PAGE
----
Burrell: Diana wanted to marry heart surgeon

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The Independent Online

After the "rock" came the "hub". Paul Burrell, the royal butler whom Diana, Princess of Wales, considered vital to her existence, claimed yesterday that he co-ordinated her life to such an extent that she asked him to arrange a potential "private wedding" to a Muslim heart surgeon she called her "soul mate", rather than to Dodi Fayed.

The 49-year-old former servant, who lectures potential butlers in Florida, said the closeness of his relationship with Diana meant he acted as a "hub" for her friends and had unrivalled knowledge of what was going on.

Mr Burrell, who was referred to by the princess as being her "rock", told a packed Court 73 at the Royal Courts of Justice in London that her relationship with Hasnat Khan, a senior cardiologist who had been Diana's lover for 18 months until just before her death with Dodi Fayed in August 1997, had been so serious he was about to be given his own room at Kensington Palace.

Mr Burrell flatly contradicted claims by Mohamed Al Fayed, the proprietor of Harrods, that Diana and his son had been on the verge of announcing their engagement. Mr Burrell said the princess was "on the rebound" from her relationship with Mr Khan and had simply been enjoying the attention paid to her by Dodi Fayed.

The former butler, who worked for the Royal Family for 21 years and was previously on the staff of the Queen and the Duke of Edinburgh, said he was certain that a marriage between Mr Fayed and Diana had not been discussed. "This was only a 30-day relationship," he said.

Mr Burrell insisted his intimate involvement with her daily existence gave him a unique overview of her life. He said: "I was at the hub of the wheel; I connected all the princess's friends and all her world. All the princess's friends did not know each other."

The former aide, who supplements his income from books, said the glitzy nature of her relationship with Dodi, from whom she received gifts of Bulgari jewellery including a diamond ring she wore as a "friendship ring", was in stark contrast with the time she spent with Mr Khan, who had been introduced to her sons and became part of the "fixtures and fittings" at Kensington Palace.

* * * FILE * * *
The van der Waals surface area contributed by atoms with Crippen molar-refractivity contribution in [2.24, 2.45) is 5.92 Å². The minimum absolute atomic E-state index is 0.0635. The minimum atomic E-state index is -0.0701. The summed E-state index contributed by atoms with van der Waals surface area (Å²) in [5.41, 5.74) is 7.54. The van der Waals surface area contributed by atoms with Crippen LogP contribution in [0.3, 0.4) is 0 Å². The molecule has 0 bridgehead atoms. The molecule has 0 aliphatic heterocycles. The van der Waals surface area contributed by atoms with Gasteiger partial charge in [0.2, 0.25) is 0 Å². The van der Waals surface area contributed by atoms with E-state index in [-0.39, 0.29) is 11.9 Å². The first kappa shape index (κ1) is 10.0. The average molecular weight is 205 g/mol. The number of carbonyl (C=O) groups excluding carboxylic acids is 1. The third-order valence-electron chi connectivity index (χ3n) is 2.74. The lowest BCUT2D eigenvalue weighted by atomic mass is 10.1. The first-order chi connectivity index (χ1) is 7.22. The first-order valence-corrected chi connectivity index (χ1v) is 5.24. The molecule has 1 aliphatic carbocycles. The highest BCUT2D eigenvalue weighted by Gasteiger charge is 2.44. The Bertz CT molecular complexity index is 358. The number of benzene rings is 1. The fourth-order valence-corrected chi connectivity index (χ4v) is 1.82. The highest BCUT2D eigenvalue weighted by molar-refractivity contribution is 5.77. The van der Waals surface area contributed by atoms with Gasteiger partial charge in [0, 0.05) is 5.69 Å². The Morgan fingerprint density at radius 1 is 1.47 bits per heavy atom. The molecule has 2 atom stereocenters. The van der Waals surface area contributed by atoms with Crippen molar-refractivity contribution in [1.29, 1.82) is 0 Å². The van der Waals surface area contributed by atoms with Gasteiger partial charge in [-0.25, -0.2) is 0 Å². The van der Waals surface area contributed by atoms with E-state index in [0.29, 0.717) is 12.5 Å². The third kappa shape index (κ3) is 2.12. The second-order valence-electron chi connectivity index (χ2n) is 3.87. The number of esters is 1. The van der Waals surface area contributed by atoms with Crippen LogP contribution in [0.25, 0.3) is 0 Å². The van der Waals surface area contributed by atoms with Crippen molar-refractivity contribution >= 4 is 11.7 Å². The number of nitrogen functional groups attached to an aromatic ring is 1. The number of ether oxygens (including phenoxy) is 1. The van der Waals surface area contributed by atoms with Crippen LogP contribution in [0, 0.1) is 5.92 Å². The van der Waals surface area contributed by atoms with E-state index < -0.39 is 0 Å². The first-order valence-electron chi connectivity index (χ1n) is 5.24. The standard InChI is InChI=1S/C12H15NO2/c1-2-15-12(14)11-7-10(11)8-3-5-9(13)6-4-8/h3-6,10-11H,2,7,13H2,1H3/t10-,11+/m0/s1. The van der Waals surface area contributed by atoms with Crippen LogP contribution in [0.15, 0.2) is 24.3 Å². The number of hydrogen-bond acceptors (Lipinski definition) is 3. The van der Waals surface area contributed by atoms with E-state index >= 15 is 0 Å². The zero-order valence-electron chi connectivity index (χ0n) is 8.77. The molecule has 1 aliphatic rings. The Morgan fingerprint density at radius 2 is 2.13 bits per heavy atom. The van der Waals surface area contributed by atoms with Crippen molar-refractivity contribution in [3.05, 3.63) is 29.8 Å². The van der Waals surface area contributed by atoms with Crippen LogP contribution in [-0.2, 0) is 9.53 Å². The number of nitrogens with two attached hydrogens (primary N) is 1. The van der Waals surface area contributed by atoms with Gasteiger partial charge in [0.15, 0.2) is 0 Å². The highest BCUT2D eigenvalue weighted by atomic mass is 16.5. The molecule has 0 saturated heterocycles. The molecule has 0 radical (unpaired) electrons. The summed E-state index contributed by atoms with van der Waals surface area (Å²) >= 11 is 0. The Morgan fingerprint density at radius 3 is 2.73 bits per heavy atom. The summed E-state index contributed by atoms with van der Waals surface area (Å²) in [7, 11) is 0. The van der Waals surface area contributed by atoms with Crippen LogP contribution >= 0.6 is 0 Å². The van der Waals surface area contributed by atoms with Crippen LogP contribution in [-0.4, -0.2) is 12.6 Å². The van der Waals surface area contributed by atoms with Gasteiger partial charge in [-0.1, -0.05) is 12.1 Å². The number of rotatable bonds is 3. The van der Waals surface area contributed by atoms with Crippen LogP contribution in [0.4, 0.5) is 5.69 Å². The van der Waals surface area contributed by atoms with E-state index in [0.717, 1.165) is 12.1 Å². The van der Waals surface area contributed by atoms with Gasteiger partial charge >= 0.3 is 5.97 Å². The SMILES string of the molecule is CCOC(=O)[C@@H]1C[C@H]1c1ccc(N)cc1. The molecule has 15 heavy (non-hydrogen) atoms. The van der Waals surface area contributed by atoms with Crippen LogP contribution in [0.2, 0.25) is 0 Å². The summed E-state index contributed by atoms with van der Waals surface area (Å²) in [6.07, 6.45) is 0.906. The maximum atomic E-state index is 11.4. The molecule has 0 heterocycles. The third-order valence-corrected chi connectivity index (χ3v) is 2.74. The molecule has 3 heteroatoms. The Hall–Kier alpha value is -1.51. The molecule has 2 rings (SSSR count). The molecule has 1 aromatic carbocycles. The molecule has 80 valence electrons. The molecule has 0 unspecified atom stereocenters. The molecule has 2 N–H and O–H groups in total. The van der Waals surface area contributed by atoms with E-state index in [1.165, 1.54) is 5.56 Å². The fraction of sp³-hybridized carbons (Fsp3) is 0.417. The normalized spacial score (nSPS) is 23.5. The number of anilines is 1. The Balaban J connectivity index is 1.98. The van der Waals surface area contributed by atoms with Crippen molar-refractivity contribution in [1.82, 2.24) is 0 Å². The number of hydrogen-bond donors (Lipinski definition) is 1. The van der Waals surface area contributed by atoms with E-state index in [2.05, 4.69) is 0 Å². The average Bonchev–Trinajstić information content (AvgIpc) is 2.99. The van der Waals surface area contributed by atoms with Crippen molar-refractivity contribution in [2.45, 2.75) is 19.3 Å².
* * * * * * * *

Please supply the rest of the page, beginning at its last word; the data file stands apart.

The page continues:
Mr Burrell said: "The princess said that this was her soul mate; this was the man she loved more than any other and it was a very deep, spiritual relationship. I witnessed it at first hand and they were very much in love."

The former butler said plans were in place to provide "quarters" for Mr Khan at the palace. Mr Burrell said: "She asked me if it was possible to arrange a private marriage between her and Hasnat." An approach was made to a Roman Catholic priest about a ceremony between a Christian and Muslim, the court heard. The jury was told that when Mr Khan, who met Diana when she visited the Royal Brompton Hospital in London, ended the relationship in July 1997, the princess was devastated and was "still holding a candle" for him when she died. The heart specialist now lives in Pakistan.

When asked about claims that the Duke of Edinburgh and the Prince of Wales were behind a plot to murder the princess, Mr Burrell said it was impossible that either could have contemplated such a deed, but conceded that Prince Philip was "not known for diplomacy" and had written "sharp" letters to Diana at the time her divorce from the heir to the throne in 1992.

Under cross-examination from Michael Mansfield QC, for Mohamed Al Fayed, Mr Burrell said the princess cut off relations with her mother, Frances Shand Kydd, shortly before her death after she called her a "whore" for dating Muslim men. He said Diana asked him to listen in to phone calls from her mother, who died in 2004, adding: "She called the princess a whore and she said that she was messing around with fucking Muslim men. She was disgraceful and said some very nasty things."

The inquest continues.